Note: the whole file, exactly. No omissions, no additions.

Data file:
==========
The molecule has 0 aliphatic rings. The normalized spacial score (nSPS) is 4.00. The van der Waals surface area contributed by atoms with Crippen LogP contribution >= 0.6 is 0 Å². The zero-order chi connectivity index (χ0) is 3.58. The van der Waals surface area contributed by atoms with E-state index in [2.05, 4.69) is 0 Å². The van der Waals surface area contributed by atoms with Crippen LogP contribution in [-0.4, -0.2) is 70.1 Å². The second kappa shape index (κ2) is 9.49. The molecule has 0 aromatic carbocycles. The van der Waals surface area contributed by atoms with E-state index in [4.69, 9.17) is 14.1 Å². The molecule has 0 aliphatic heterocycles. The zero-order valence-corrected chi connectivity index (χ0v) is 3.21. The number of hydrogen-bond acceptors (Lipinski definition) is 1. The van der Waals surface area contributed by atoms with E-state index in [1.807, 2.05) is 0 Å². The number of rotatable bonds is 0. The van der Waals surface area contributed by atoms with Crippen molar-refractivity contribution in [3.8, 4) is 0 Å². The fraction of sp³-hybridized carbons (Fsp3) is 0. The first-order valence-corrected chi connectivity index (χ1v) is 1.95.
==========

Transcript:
The molecule has 0 aliphatic rings. The normalized spacial score (nSPS) is 4.00. The van der Waals surface area contributed by atoms with Crippen LogP contribution >= 0.6 is 0 Å². The zero-order chi connectivity index (χ0) is 3.58. The van der Waals surface area contributed by atoms with E-state index in [2.05, 4.69) is 0 Å². The van der Waals surface area contributed by atoms with Crippen LogP contribution in [-0.4, -0.2) is 70.1 Å². The second kappa shape index (κ2) is 9.49. The molecule has 0 aromatic carbocycles. The van der Waals surface area contributed by atoms with E-state index in [4.69, 9.17) is 14.1 Å². The molecule has 0 aliphatic heterocycles. The zero-order valence-corrected chi connectivity index (χ0v) is 3.21. The number of hydrogen-bond acceptors (Lipinski definition) is 1. The van der Waals surface area contributed by atoms with E-state index in [1.807, 2.05) is 0 Å². The number of rotatable bonds is 0. The van der Waals surface area contributed by atoms with Crippen molar-refractivity contribution in [3.8, 4) is 0 Å². The fraction of sp³-hybridized carbons (Fsp3) is 0. The first-order valence-corrected chi connectivity index (χ1v) is 1.95.